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Child Victims of Asia's Devastating Tsunami Cope with Trauma

The December earthquake and tsunami that hit a dozen Indian Ocean countries and killed nearly 300,000 people left thousands of children without one or both parents. Even more lost siblings, friends, and relatives. Aid agencies working with these children say while they still grieve their losses, many have started on the slow path to recovery.

In the first days after the tsunami, relief workers say, thousands of traumatized children sat in shock and fear. Those suffering the most were children who had lost parents.

Tirana Hassan, a protection specialist with the aid organization Save the Children, says many children now are slowly starting to recover.

Ms. Hassan is now working in the Indonesian province of Aceh where around 230,000 people are reported dead or missing from the December 26 earthquake and tsunami.

"There is an incredible resilience amongst children here," she said. "You see a lot of adolescents for instance trying to be very strong and take care of their younger siblings and they're taking on more adult responsibility, which of course causes a concern on some levels but is also a credit to them how resilient and strong they can be."

In Asia, in general, and in Aceh in particular, life revolves around the family and community. Ms. Hassan says relatives and family friends have taken in many of the tsunami orphans. That support from within the children's communities is expected to help them recover.

Aid agencies, governments and military forces from around the world mobilized rapidly after the disaster to provide food, clean water and temporary shelter to the millions left homeless. Experts had worried that distressed survivors, especially children, could be lost in a second wave of deaths from illness and hunger but the rapid response avoided a greater tragedy.

Early efforts also prevented a possible man-made tragedy. In the early, chaotic days after the tsunami, there were fears that children could fall victim to human traffickers.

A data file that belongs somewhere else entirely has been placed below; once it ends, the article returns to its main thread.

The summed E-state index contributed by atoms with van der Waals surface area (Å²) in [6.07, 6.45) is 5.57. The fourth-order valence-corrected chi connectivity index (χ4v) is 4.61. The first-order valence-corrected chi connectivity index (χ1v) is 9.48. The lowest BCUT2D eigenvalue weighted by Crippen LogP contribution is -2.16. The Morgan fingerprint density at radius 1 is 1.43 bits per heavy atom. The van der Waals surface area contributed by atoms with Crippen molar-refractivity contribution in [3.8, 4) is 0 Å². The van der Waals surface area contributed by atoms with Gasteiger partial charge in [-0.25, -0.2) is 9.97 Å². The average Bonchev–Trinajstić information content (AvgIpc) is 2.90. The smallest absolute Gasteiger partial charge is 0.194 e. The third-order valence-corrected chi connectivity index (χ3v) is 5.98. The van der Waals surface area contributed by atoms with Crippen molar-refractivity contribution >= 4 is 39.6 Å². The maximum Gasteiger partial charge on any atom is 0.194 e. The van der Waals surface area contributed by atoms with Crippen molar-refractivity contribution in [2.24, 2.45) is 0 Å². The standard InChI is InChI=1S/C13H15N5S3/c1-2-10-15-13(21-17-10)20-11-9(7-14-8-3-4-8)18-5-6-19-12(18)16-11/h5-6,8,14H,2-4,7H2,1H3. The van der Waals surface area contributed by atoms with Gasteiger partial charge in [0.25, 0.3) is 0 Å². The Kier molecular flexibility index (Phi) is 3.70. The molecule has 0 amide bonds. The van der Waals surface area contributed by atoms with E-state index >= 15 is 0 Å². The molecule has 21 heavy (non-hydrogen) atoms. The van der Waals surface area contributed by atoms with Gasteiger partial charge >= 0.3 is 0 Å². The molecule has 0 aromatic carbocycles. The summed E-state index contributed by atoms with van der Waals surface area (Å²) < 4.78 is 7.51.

But the United Nations Children Fund and other aid agencies sounded the alert - warning governments, volunteers and families that lost, frightened children could easily be snatched by gangs who would sell them into servitude or the sex trade.

John Budd is with UNICEF in Indonesia and says there were no confirmed reports of children being kidnapped.

"We believe very strongly that UNICEF by alerting people to this particular danger and the government also responding, actually prevented the movement of children from Aceh in a big way without being registered so we wouldn't know where they came from," he said.

To reduce the trafficking risk, the International Organization for Migration is working in refugee camps, known as IDP camps, to protect children and women from being sexually exploited.

"We have now begun an awareness raising campaign about the issue of trafficking, focusing primarily in the IDP camps where there are many, many vulnerable women and children, obviously many children without parents, many women without spouses, and so our focus will be on raising their awareness about the issues of trafficking," said Kristin Dadey, who runs an anti-trafficking unit for the IOM in Indonesia.

Now that the children's immediate needs for shelter, food and security have been met, Ms. Hassan with Save the Children says governments must focus on the long-term needs for the children and other tsunami victims.

"Basically we are trying to rebuild communities," she explained. "So that's about supporting communities, shelter, supporting parents and families who are carrying for these children as well as getting the education sector up and running and supporting the government in rebuilding schools, and bringing back basically some of the things in children's lives that are important to their development in the long term."

Aid agencies and governments of the tsunami-effected countries agree long-term needs, including education and shelter, must be met to help the children who suffered such devastating losses. One sign of the commitment to providing long-term support: in many communities, the first public buildings to reopen very often were the schools, which were packed with children eager to return to some sense of a normal life.